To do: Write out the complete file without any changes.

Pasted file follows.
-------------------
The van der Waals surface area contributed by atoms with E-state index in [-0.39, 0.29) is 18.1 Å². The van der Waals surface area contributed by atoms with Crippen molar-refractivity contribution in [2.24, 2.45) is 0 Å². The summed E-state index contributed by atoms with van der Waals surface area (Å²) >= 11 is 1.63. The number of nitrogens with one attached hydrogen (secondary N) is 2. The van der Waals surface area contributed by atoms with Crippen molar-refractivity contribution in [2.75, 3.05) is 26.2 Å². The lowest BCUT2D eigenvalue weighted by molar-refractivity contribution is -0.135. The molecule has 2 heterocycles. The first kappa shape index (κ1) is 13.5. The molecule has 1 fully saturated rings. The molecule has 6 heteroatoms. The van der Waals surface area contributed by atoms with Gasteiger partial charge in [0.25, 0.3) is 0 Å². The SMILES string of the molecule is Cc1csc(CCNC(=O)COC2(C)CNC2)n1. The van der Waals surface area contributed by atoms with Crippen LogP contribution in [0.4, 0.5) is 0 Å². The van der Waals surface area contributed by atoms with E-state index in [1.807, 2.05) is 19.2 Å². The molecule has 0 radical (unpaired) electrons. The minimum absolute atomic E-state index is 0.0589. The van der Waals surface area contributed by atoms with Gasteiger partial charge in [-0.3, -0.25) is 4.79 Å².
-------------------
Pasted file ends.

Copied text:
The van der Waals surface area contributed by atoms with E-state index in [-0.39, 0.29) is 18.1 Å². The van der Waals surface area contributed by atoms with Crippen molar-refractivity contribution in [2.24, 2.45) is 0 Å². The summed E-state index contributed by atoms with van der Waals surface area (Å²) >= 11 is 1.63. The number of nitrogens with one attached hydrogen (secondary N) is 2. The van der Waals surface area contributed by atoms with Crippen molar-refractivity contribution in [2.75, 3.05) is 26.2 Å². The lowest BCUT2D eigenvalue weighted by molar-refractivity contribution is -0.135. The molecule has 2 heterocycles. The first kappa shape index (κ1) is 13.5. The molecule has 1 fully saturated rings. The molecule has 6 heteroatoms. The van der Waals surface area contributed by atoms with Gasteiger partial charge in [0.25, 0.3) is 0 Å². The SMILES string of the molecule is Cc1csc(CCNC(=O)COC2(C)CNC2)n1. The van der Waals surface area contributed by atoms with Crippen LogP contribution in [0.4, 0.5) is 0 Å². The van der Waals surface area contributed by atoms with E-state index in [1.807, 2.05) is 19.2 Å². The molecule has 0 radical (unpaired) electrons. The minimum absolute atomic E-state index is 0.0589. The van der Waals surface area contributed by atoms with Gasteiger partial charge in [-0.3, -0.25) is 4.79 Å².